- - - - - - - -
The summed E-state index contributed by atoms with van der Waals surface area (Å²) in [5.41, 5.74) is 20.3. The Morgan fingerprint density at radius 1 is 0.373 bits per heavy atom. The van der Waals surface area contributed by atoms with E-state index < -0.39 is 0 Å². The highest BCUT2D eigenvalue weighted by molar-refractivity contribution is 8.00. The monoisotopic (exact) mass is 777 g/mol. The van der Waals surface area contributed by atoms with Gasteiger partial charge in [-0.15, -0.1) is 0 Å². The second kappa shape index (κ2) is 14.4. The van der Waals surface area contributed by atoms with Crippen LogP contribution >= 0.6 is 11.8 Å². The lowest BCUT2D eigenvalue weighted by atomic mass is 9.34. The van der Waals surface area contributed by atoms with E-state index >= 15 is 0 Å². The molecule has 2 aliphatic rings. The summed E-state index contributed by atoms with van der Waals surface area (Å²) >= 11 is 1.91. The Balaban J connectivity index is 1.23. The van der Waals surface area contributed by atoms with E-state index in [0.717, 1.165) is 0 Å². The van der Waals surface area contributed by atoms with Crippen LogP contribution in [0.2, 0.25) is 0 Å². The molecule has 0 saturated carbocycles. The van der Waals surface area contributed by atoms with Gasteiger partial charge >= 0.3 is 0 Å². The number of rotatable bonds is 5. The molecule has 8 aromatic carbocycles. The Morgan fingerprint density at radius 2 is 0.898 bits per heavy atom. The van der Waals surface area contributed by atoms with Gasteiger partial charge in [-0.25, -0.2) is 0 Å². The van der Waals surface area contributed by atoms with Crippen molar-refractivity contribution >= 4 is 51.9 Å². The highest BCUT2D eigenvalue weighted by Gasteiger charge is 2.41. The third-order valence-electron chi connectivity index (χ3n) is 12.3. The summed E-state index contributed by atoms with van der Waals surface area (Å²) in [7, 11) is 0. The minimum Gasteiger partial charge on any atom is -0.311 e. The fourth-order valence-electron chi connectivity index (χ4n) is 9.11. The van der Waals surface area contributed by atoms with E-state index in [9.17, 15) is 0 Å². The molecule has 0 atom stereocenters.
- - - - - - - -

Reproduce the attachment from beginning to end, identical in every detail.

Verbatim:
The summed E-state index contributed by atoms with van der Waals surface area (Å²) in [5.41, 5.74) is 20.3. The Morgan fingerprint density at radius 1 is 0.373 bits per heavy atom. The van der Waals surface area contributed by atoms with E-state index < -0.39 is 0 Å². The highest BCUT2D eigenvalue weighted by molar-refractivity contribution is 8.00. The monoisotopic (exact) mass is 777 g/mol. The van der Waals surface area contributed by atoms with Gasteiger partial charge in [-0.15, -0.1) is 0 Å². The second kappa shape index (κ2) is 14.4. The van der Waals surface area contributed by atoms with Crippen LogP contribution >= 0.6 is 11.8 Å². The lowest BCUT2D eigenvalue weighted by atomic mass is 9.34. The van der Waals surface area contributed by atoms with E-state index >= 15 is 0 Å². The molecule has 2 aliphatic rings. The summed E-state index contributed by atoms with van der Waals surface area (Å²) >= 11 is 1.91. The Balaban J connectivity index is 1.23. The van der Waals surface area contributed by atoms with E-state index in [0.717, 1.165) is 0 Å². The van der Waals surface area contributed by atoms with Crippen LogP contribution in [0.2, 0.25) is 0 Å². The molecule has 0 saturated carbocycles. The van der Waals surface area contributed by atoms with Gasteiger partial charge >= 0.3 is 0 Å². The number of rotatable bonds is 5. The molecule has 8 aromatic carbocycles. The Morgan fingerprint density at radius 2 is 0.898 bits per heavy atom. The van der Waals surface area contributed by atoms with Gasteiger partial charge in [-0.25, -0.2) is 0 Å². The van der Waals surface area contributed by atoms with Crippen molar-refractivity contribution >= 4 is 51.9 Å². The highest BCUT2D eigenvalue weighted by Gasteiger charge is 2.41. The third-order valence-electron chi connectivity index (χ3n) is 12.3. The summed E-state index contributed by atoms with van der Waals surface area (Å²) in [7, 11) is 0. The minimum Gasteiger partial charge on any atom is -0.311 e. The fourth-order valence-electron chi connectivity index (χ4n) is 9.11. The van der Waals surface area contributed by atoms with E-state index in [9.17, 15) is 0 Å². The molecule has 0 atom stereocenters.